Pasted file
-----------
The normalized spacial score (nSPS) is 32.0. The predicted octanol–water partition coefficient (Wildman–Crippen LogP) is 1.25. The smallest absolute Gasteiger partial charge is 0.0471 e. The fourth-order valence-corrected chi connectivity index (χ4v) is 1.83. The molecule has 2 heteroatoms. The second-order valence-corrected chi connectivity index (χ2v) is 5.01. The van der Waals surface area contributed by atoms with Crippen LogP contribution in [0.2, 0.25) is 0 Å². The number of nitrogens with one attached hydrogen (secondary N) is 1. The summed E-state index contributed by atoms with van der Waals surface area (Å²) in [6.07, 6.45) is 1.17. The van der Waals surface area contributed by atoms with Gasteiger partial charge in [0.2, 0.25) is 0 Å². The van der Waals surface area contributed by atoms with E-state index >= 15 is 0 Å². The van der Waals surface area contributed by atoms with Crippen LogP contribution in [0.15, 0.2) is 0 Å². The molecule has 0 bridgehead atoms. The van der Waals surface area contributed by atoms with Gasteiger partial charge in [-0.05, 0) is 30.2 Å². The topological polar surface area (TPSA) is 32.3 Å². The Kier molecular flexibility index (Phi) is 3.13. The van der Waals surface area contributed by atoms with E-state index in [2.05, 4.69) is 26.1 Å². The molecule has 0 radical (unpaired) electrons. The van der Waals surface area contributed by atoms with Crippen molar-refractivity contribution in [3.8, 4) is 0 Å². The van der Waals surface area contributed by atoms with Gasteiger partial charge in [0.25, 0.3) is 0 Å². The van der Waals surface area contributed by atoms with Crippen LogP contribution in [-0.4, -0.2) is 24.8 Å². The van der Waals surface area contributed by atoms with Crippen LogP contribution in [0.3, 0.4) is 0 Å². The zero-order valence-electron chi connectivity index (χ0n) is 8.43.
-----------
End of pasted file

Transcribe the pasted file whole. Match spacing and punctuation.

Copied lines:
The normalized spacial score (nSPS) is 32.0. The predicted octanol–water partition coefficient (Wildman–Crippen LogP) is 1.25. The smallest absolute Gasteiger partial charge is 0.0471 e. The fourth-order valence-corrected chi connectivity index (χ4v) is 1.83. The molecule has 2 heteroatoms. The second-order valence-corrected chi connectivity index (χ2v) is 5.01. The van der Waals surface area contributed by atoms with Crippen LogP contribution in [0.2, 0.25) is 0 Å². The number of nitrogens with one attached hydrogen (secondary N) is 1. The summed E-state index contributed by atoms with van der Waals surface area (Å²) in [6.07, 6.45) is 1.17. The van der Waals surface area contributed by atoms with Gasteiger partial charge in [0.2, 0.25) is 0 Å². The van der Waals surface area contributed by atoms with E-state index >= 15 is 0 Å². The van der Waals surface area contributed by atoms with Crippen LogP contribution in [0.15, 0.2) is 0 Å². The molecule has 0 bridgehead atoms. The van der Waals surface area contributed by atoms with Gasteiger partial charge in [-0.05, 0) is 30.2 Å². The topological polar surface area (TPSA) is 32.3 Å². The Kier molecular flexibility index (Phi) is 3.13. The van der Waals surface area contributed by atoms with E-state index in [2.05, 4.69) is 26.1 Å². The molecule has 0 radical (unpaired) electrons. The van der Waals surface area contributed by atoms with Crippen molar-refractivity contribution in [3.8, 4) is 0 Å². The van der Waals surface area contributed by atoms with Gasteiger partial charge in [0.25, 0.3) is 0 Å². The van der Waals surface area contributed by atoms with Crippen LogP contribution in [-0.4, -0.2) is 24.8 Å². The van der Waals surface area contributed by atoms with Crippen LogP contribution in [0.3, 0.4) is 0 Å². The zero-order valence-electron chi connectivity index (χ0n) is 8.43.